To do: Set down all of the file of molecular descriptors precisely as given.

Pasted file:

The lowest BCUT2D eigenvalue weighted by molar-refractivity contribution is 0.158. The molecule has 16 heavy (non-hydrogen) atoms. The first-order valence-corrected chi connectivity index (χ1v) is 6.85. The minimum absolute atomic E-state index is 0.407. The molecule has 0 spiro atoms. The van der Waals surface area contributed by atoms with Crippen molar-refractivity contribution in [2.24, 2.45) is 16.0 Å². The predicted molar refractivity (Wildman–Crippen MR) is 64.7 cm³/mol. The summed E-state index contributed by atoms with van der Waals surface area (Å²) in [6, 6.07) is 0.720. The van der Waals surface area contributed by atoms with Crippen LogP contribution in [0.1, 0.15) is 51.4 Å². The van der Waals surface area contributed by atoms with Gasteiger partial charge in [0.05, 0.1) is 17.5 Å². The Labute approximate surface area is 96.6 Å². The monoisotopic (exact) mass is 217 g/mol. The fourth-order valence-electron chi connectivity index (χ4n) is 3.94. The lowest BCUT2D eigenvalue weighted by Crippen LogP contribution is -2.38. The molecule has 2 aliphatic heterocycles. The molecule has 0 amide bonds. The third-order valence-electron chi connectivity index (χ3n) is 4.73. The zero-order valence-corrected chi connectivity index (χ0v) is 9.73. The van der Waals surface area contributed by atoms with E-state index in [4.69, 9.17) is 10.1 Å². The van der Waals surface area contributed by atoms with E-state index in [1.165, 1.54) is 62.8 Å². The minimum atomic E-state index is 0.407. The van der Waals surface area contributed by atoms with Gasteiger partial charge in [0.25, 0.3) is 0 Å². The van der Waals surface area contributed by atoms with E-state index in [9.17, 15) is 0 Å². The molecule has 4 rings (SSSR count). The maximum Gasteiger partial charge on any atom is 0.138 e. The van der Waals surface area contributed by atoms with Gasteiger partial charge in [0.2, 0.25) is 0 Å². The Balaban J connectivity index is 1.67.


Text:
The lowest BCUT2D eigenvalue weighted by molar-refractivity contribution is 0.158. The molecule has 16 heavy (non-hydrogen) atoms. The first-order valence-corrected chi connectivity index (χ1v) is 6.85. The minimum absolute atomic E-state index is 0.407. The molecule has 0 spiro atoms. The van der Waals surface area contributed by atoms with Crippen molar-refractivity contribution in [2.24, 2.45) is 16.0 Å². The predicted molar refractivity (Wildman–Crippen MR) is 64.7 cm³/mol. The summed E-state index contributed by atoms with van der Waals surface area (Å²) in [6, 6.07) is 0.720. The van der Waals surface area contributed by atoms with Crippen LogP contribution in [0.1, 0.15) is 51.4 Å². The van der Waals surface area contributed by atoms with Gasteiger partial charge in [0.05, 0.1) is 17.5 Å². The Labute approximate surface area is 96.6 Å². The monoisotopic (exact) mass is 217 g/mol. The fourth-order valence-electron chi connectivity index (χ4n) is 3.94. The lowest BCUT2D eigenvalue weighted by Crippen LogP contribution is -2.38. The molecule has 2 aliphatic heterocycles. The molecule has 0 amide bonds. The third-order valence-electron chi connectivity index (χ3n) is 4.73. The zero-order valence-corrected chi connectivity index (χ0v) is 9.73. The van der Waals surface area contributed by atoms with E-state index in [4.69, 9.17) is 10.1 Å². The van der Waals surface area contributed by atoms with E-state index in [1.165, 1.54) is 62.8 Å². The minimum atomic E-state index is 0.407. The van der Waals surface area contributed by atoms with Gasteiger partial charge in [0.25, 0.3) is 0 Å². The van der Waals surface area contributed by atoms with E-state index in [9.17, 15) is 0 Å². The molecule has 4 rings (SSSR count). The maximum Gasteiger partial charge on any atom is 0.138 e. The van der Waals surface area contributed by atoms with Gasteiger partial charge in [0.2, 0.25) is 0 Å². The Balaban J connectivity index is 1.67.